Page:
As the son of a scientist (Mum) and policy maker/economist (Dad), I was fascinated by James Taranto’s Wall Street Journal interview with Erica Komisar on her book “Being There: Why Prioritizing Motherhood in the First Three Years Matters.” Komisar is a self-described New York liberal who supports a year of government mandated maternity leave and a further two years of flexible, part time work. Moreover, her years of research, study and recent book on the importance of new mothers being there for their baby ought to make a compelling case for such a policy. Instead she found herself in the odd position of being shunned by NPR and much of the New York media establishment.
As the interview describes, her book looks at various elements of a baby’s early development, from their central nervous system to their and their parents’ production of different hormones. From her studies and from experiments she helped conduct, she concludes that babies are “much more neurologically fragile than we’ve ever understood”. In addition, because men and women aren’t biologically identical, producing different amounts of hormones critical for a baby’s neurological development, mothers and fathers aren’t fungible. Thus her conclusion that “mothers are biologically necessary for babies” because they are essentially a baby’s central nervous system until a baby fully develops its own.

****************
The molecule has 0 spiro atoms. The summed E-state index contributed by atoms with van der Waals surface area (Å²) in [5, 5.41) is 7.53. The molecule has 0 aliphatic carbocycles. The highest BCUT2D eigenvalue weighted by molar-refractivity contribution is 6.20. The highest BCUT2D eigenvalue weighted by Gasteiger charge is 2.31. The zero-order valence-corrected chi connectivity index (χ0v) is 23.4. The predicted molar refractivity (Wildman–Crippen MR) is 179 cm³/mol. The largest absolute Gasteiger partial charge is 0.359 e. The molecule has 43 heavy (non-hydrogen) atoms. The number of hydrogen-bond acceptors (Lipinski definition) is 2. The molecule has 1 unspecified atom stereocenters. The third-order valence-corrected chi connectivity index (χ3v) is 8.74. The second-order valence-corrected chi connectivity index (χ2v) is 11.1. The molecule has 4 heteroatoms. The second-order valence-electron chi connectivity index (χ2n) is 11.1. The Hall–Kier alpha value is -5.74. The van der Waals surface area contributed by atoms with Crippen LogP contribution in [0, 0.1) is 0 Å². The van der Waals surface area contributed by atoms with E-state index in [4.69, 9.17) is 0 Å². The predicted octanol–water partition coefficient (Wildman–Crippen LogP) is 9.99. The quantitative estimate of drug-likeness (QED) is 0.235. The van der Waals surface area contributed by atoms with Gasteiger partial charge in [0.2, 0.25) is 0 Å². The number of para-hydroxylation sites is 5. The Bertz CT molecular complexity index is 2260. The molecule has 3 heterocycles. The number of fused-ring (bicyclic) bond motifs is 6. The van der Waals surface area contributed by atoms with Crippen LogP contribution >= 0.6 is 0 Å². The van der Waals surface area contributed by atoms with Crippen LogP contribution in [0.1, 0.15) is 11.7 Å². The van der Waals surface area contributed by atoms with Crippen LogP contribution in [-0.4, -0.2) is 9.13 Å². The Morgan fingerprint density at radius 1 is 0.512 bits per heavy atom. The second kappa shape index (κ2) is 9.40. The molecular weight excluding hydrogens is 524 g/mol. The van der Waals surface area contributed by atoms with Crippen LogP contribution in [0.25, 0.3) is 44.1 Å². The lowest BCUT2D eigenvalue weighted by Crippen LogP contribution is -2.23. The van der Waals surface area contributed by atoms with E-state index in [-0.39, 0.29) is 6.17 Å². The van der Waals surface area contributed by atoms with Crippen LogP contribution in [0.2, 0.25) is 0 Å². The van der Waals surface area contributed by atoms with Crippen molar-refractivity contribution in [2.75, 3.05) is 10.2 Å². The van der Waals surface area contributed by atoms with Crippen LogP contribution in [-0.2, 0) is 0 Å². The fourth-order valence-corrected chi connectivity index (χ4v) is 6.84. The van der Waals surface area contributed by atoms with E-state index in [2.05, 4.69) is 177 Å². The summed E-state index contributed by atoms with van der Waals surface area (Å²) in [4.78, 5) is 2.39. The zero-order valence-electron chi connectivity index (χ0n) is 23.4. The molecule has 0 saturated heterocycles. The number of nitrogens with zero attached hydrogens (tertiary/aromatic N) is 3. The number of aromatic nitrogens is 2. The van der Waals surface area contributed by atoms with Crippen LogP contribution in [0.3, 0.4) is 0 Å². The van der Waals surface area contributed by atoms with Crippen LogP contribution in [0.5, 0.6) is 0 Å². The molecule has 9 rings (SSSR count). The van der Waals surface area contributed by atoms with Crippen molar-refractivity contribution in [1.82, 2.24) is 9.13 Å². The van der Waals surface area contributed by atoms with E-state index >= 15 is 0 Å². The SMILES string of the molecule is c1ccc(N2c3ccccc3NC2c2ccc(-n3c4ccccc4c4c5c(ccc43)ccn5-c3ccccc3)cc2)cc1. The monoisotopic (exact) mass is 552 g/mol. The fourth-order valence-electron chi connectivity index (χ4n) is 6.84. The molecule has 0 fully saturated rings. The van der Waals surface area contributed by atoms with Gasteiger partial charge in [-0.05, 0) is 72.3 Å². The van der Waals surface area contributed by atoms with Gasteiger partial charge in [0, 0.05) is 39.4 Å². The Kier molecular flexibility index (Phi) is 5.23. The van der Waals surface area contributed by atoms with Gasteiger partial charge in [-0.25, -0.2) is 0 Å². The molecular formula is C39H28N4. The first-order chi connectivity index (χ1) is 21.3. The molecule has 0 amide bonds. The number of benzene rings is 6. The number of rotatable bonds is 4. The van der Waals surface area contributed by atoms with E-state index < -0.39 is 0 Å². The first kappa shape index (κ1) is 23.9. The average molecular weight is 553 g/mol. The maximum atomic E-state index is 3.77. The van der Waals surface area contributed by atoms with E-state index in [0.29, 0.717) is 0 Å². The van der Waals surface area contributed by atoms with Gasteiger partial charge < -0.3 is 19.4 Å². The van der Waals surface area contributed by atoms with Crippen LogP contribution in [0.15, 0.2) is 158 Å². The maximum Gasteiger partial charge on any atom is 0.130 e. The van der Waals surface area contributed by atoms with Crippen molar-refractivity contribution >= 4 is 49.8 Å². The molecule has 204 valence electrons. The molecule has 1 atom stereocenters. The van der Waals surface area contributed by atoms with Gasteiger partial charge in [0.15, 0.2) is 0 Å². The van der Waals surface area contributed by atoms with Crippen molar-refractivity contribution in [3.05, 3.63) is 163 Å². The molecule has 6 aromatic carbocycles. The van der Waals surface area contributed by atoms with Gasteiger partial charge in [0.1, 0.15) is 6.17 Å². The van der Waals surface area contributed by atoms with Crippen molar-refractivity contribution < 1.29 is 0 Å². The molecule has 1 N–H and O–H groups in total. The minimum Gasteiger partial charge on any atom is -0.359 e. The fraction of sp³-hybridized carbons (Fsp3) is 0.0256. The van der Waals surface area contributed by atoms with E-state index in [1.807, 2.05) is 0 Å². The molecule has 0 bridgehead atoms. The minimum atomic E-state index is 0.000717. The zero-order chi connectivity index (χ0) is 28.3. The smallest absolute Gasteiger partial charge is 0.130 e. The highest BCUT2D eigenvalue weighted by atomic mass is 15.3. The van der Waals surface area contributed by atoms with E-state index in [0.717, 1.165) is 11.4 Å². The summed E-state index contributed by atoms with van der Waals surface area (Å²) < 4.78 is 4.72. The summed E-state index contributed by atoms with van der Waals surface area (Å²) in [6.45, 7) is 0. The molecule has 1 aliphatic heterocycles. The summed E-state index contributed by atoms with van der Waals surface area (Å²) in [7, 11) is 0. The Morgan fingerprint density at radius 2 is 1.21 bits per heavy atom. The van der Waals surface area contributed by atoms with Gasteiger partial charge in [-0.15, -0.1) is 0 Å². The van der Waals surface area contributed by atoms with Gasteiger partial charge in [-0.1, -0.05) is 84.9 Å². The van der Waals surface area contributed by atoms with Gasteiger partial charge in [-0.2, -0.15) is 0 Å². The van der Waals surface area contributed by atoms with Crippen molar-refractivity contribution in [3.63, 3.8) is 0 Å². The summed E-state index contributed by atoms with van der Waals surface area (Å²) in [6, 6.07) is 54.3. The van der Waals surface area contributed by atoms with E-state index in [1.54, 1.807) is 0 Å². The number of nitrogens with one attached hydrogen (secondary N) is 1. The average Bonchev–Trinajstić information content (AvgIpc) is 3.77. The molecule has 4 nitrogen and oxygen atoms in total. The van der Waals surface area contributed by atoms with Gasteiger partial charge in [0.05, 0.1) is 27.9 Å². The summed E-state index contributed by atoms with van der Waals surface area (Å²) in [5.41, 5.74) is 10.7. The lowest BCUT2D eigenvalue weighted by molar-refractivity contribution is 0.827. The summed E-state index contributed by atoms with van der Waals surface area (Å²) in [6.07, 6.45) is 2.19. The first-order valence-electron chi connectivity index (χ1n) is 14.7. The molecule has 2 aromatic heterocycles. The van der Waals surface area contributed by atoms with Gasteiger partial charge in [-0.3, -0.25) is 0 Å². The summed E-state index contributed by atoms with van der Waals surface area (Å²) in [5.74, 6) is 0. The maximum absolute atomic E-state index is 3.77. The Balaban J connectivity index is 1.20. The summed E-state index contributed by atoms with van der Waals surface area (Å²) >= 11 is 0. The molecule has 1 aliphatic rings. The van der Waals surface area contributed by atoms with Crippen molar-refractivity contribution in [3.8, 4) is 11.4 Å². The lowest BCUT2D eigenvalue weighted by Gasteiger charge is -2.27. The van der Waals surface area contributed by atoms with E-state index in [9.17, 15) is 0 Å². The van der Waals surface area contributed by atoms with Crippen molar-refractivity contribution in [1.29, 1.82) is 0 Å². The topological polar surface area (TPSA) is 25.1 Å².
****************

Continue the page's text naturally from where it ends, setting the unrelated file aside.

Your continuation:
She makes a fairly compelling case. The shame of it all is some of the reactions she’s received from agents: ‘No, we couldn’t touch that. That would make women feel guilty.’ And from a conference: ‘You are going to make women feel badly. How dare you?’ The obvious parallel is with the way in recent years some speakers are uninvited or not invited at all to college campuses. Her book might have it all wrong. However, the proper way to establish that is to debate it and invite opposing views.
But if she’s right, then she’d make a great ally for those who support mandatory maternity leave. As the interview concludes:
“If we defend the idea that mothers are not necessary,” she asks, “what chance do we have to get a maternity-leave policy?” As important as her insights into child development are, her policy proposal seems destined for the political orphanage.